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I'll explain what's what I'm trying to do.

From a project with thousands of files, we want to remove many of them matching a pattern, but we want to store a backup. We are looking for a method to perform a move opeation that will keep the relative folder structure in the destination.

I mean, if we have:


We want to move it to D:\_BACKUP\20130527\ with this result:


NOTE1: Files to move are not those named "matchingfile", this is just an illustrative example. What we currently extracted is a list of all the full paths of our target files (plain text), so this has to be the input of the method/command/program.

NOTE2: directory level may be any.

Work is under Windows 7 OS.

Lots of thanks in advance.

share|improve this question
up vote 2 down vote accepted

I've taken a look at it now when I've gotten home and this is working for me

setlocal EnableDelayedExpansion

IF [%1]==[] (set txtpath=%CD%\list.txt) else (set txtpath=%1)
set projectfolder="D:\"
set savelocation="D:\_Backup"

cd /d %projectfolder%
set lenght=%CD%
set i=-1
set n=0
    set /A i+=1
    set c=!lenght:~%i%,1!
    set /A n+=1
    if "!c!" == "" goto endLine 
    goto nextChar

for /f "tokens=*" %%A in (!txtpath!) do call :filecheck "%%A"
goto :eof

set folder=%~pd1%
set location="!folder:~%n%!"
if not exist %savelocation%\%location% mkdir %savelocation%\%location%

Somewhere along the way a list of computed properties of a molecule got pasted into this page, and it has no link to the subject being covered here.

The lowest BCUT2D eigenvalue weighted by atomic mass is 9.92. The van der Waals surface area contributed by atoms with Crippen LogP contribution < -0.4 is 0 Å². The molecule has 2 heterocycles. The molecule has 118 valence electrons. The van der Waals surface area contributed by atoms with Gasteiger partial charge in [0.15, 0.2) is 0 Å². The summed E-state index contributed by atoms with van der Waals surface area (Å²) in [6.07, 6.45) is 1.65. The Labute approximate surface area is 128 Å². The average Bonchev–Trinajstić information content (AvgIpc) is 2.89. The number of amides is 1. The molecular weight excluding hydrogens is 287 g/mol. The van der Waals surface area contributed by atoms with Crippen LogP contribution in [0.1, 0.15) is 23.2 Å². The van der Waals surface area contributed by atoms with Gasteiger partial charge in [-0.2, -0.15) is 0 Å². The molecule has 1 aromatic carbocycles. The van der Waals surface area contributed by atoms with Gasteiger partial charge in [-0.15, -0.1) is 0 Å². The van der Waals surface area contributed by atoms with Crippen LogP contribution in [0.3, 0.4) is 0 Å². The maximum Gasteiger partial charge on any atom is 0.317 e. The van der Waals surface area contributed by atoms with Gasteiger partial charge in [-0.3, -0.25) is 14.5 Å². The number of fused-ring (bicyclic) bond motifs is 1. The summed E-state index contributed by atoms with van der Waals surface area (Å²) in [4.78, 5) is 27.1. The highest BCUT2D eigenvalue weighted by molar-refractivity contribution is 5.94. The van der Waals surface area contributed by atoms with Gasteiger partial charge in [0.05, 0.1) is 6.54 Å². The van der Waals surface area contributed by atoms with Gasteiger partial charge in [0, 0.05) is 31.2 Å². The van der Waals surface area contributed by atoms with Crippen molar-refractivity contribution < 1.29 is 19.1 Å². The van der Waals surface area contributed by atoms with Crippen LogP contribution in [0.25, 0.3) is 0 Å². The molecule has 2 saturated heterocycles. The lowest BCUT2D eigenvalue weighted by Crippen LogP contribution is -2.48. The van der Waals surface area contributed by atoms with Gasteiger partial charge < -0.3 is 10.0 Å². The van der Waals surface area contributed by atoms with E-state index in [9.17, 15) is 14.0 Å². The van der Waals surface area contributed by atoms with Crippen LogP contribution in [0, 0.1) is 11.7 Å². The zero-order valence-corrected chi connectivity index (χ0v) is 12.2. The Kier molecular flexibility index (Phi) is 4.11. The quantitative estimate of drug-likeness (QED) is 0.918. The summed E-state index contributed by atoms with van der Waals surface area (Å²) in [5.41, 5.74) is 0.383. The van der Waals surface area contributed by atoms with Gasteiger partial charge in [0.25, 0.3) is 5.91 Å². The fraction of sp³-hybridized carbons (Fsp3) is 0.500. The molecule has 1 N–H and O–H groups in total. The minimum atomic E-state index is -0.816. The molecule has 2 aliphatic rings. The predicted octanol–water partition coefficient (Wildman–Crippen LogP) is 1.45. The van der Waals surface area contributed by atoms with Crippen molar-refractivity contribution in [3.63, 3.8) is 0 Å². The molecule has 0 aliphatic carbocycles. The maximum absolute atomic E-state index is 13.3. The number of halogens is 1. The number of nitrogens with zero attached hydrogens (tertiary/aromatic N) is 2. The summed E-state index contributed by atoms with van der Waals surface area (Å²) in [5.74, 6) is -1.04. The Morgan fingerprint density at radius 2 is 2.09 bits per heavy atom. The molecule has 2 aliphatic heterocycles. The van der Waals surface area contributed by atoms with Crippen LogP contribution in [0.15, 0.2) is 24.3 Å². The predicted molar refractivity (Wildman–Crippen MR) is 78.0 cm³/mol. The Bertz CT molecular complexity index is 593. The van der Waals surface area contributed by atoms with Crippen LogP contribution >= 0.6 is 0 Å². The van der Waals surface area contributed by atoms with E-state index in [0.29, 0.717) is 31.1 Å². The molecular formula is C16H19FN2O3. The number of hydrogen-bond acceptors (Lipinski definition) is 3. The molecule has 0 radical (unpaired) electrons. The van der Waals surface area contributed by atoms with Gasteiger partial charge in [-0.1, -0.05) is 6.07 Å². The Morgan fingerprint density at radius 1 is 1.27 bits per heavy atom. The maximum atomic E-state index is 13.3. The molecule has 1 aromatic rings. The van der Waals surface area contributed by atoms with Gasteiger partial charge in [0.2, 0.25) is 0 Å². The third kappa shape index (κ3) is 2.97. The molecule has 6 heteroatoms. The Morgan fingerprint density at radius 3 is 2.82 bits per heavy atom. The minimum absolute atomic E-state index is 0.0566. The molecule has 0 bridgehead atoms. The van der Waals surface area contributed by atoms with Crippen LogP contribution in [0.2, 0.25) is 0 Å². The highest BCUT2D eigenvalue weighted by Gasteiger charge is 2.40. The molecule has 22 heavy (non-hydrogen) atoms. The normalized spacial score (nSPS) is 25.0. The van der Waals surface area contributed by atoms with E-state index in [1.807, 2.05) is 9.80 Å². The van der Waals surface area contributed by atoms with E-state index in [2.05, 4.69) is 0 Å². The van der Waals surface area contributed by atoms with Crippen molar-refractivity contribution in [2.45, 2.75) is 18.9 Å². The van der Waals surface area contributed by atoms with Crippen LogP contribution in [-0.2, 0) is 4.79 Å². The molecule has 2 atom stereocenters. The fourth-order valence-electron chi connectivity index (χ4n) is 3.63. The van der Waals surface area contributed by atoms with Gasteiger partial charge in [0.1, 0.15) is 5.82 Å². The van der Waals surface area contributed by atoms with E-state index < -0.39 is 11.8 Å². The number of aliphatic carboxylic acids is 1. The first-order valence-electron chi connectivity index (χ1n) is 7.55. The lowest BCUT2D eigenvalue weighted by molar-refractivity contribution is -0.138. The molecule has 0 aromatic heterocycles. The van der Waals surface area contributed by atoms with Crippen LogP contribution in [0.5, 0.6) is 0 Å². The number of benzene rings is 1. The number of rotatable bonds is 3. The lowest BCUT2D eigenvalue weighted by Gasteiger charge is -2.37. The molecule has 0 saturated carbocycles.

copy %1 %savelocation%\%location% && del /q %1
goto :eof

Remade the script to reflect that you wanted a *.txt file as input for the filepaths, this works for me, you need to set "projectfolder", "savelocation", "txtpath" but after that the script can be run from anywhere, and does what you want it. (you can drag and drop a txt file on it after you setup the projectfolder/savelocation)

It recreates the folder structure for all the files thats in the .txt file, at any location on the drive (or another drive for that matter), copies the files and then deletes them from their original folder.

share|improve this answer
Hi @Curs3d. Well, in the end I wasn't asking somebody to program it for me (I'm developer too and I also love bats), but asking for an existing command/program. Lots of thanks Curs3d. It does the job perfectly. Both your solution and Martin's work perfectly and I don't know which to accept. I'll finally accept yours for not requiring any aditional component to be installed. – Áxel Costas Pena May 29 '13 at 16:35

Well, this would be a simple xcopy command, but you have the _backup folder on D: so traversing the D: drive would pick up the _backup folder

You could make the _backup hidden so you could

xcopy d:\matchingile?.txt d:\_backup\matchingfile?.txt /s

share|improve this answer
Id think of a better way, but Ive been awake way to long – Keltari May 27 '13 at 9:26
How can this help we to keep relative folders on backup folder? Am I missing something? – Áxel Costas Pena May 27 '13 at 9:33

Personally I've just started learning some powershell scripting, which would do nicely for a job like this. Just save the code in a .ps1 file and make sure you enable the running of powershell scripts (Set-ExecutionPolicy RemoteSigned). This way you have a more powerful filtering tool, using regular expressions, instead of just wildcards. The script could ofcourse also be modified to accept a list of files from a text-file.